Risk modelling firm AIR Worldwide have released an estimate for insured losses to U.S. onshore properties from hurricane Irene. They expect the final bill to be somewhere in the $3 billion to $6 billion range for re/insurers. This estimate includes wind and storm surge damage to onshore residential, commercial and industrial properties and their contents, automobiles, and time element coverage (such as business interruption).
AIR Worldwide raise an interesting disconnect between the National Hurricane Centres windspeed reporting when hurricane Irene made landfall in North Carolina and the actual windspeeds recorded on the ground. While the NHC was reporting windspeeds of 85mph when Irene made landfall, weather stations on the ground were recording speeds of just 50mph to 60mph, a significant difference that will reduce the losses from what might have been imagined to be reasonable.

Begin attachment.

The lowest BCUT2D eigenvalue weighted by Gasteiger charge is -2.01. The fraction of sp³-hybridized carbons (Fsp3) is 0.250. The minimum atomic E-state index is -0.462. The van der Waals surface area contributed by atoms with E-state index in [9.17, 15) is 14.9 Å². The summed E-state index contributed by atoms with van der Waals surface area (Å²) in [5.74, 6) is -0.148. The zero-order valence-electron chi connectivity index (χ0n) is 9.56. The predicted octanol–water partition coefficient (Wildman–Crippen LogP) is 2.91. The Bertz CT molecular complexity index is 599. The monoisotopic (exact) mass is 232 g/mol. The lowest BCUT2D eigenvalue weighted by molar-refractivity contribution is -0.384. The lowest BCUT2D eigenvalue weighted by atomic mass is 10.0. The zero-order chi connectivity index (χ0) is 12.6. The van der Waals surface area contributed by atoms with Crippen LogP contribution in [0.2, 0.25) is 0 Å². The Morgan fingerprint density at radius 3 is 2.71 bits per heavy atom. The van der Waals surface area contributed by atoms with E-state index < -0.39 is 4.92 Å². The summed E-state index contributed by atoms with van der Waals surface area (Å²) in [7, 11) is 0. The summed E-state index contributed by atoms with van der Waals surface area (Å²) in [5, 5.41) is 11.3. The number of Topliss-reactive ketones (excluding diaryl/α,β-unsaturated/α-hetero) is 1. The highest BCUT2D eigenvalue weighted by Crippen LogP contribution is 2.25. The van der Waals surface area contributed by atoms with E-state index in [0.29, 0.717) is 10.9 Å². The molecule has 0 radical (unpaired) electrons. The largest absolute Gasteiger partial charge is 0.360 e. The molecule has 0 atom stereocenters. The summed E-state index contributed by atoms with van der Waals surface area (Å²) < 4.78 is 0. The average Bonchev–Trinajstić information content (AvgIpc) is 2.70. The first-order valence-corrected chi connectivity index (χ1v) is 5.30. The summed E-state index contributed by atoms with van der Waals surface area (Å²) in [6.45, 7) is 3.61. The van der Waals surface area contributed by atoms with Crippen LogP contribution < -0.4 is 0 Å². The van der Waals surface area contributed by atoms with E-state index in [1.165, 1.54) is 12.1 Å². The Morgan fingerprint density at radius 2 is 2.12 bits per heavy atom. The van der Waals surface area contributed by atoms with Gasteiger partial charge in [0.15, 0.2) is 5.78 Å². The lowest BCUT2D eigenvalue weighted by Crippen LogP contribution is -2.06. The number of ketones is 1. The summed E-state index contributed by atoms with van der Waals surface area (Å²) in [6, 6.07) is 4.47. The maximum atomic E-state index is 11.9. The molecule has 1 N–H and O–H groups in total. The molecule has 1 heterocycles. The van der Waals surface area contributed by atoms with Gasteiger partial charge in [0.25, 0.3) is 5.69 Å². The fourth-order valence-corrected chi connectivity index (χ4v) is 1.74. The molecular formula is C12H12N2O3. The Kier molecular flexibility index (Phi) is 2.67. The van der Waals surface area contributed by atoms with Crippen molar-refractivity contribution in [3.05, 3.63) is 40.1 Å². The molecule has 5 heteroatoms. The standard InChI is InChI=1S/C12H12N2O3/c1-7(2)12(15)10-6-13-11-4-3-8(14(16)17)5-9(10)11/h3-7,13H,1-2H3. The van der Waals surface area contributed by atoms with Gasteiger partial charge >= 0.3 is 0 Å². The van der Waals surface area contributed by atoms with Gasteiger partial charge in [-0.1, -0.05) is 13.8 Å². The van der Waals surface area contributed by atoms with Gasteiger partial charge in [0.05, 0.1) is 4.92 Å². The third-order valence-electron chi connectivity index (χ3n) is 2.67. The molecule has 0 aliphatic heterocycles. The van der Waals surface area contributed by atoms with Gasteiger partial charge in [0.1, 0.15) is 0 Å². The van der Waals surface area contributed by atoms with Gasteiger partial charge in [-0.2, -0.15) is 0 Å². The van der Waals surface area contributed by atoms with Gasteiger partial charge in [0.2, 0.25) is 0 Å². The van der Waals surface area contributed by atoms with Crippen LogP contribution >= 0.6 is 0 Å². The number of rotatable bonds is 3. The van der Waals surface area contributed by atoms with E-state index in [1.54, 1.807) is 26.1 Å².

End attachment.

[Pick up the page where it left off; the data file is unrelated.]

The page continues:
They say this difference could be due to winds in the atmosphere being transferred inefficiently to the ground. Some uncertainty remains in their estimate due to the lack of clarity around actual surface wind speeds. Of course the windspeed in the atmosphere is not what matters when it comes to damage levels, it is the actual windspeed at ground level that matters.